Plans for a national ID card scheme risk changing the relationship between the British state and its citizens, the information watchdog has warned.
ID card plans have proved controversial
Richard Thomas said he had initially greeted the plans with "healthy scepticism" but the details had changed his view to "increasing alarm".
The government hopes a pilot scheme will pave the way for compulsory identity cards within the next decade.
Mr Thomas told MPs the scheme was
"unprecedented" in international terms.
The information commissioner's warning came as part of the Commons home affairs select committee's inquiry into the draft legislation on identity cards.
Mr Thomas was essentially delivering a preview of his formal critique of the law plans, which he hopes to give to ministers in mid-July.
His comments will come as a blow to Home Secretary David Blunkett, who has faced opposition over the idea of compulsory cards inside the cabinet from ministers such as Jack Straw and Patricia Hewitt.
BBC political editor Andrew Marr said Mr Thomas had used strong language which ministers could not just brush aside.
But the home secretary's spokesman accused Mr Thomas of "a bit of grandstanding".
The commissioner keeps checks on the UK's data protection and freedom of information laws.
He said he was not opposed to identity cards in principle.
But he was worried the British plans were more comprehensive and ambitious than any other scheme in the world.
Mr Thomas told the MPs: "This is beginning to represent a really significant sea change in the relationship between state and every individual in this country."
It was now clear the scheme was not just about identity cards but about a national identity register, he said.
"It is not just about citizens having a piece of plastic to identify themselves.
"It's about the amount, the nature of the information held about every citizen and how that's going to be used in a wide range of activities."
The government had addressed worries of "function creep" - the plans going further than initially envisaged - in terms of the information held about people.
But there were still concerns the plans were too "open ended" about how the information could be shared between different agencies.
Last month, 10,000 volunteers started trialling the cards, which will include biometric details such as iris scans, fingerprints or facial dimensions.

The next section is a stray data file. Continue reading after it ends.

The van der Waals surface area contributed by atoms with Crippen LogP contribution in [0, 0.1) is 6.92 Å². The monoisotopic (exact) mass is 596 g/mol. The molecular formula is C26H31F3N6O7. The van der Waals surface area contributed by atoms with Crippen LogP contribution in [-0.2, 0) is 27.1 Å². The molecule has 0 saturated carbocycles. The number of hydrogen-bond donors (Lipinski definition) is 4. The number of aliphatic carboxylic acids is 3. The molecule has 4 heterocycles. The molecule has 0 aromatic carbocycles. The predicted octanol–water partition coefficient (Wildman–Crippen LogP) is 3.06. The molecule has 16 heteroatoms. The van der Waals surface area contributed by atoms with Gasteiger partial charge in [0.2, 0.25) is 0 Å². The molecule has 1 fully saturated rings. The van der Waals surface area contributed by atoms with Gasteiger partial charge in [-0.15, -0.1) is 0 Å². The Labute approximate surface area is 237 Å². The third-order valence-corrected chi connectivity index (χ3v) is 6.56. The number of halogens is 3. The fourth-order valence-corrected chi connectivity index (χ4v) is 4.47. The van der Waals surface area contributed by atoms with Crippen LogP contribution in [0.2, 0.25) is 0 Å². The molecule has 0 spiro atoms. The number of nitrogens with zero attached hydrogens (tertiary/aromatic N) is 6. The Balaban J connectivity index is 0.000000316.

From 2007 all new passports and driving licences will include biometric data and there will be separate identity cards for those who do not drive or have passports.
By 2012, it is estimated that 80% of workers will have the card or a combined driving licence or passport.
The Home Office hopes the scheme will be compulsory by 2013.
Mr Thomas questioned whether the so-called voluntary stage was truly voluntary because people applying for driving licences and passports would have no choice but to have the biometric cards.
The government hopes the scheme will provide a "gold standard" of identity and be a key tool in the fight against organised crime and illegal immigration.
But Mr Thomas said that if the ID cards did work out as the government planned they would be "a very, very attractive proposition for criminals".
He also warned that theft of cards or errors on the database could cause problems like people being denied access to public services or even loss of livelihoods.
Mr Blunkett's spokesman said the commission had not raised any of the issues with the home secretary directly, despite consultations.
"The information commissioner is responsible for data protection, but the
government has a much wider responsibility to balance civil liberties with
ensuring our security against terrorism, immigration fraud and organised crime.
"A modern ID card is an essential part preparing Britain for the 21st century
and we will be pressing ahead with our plans."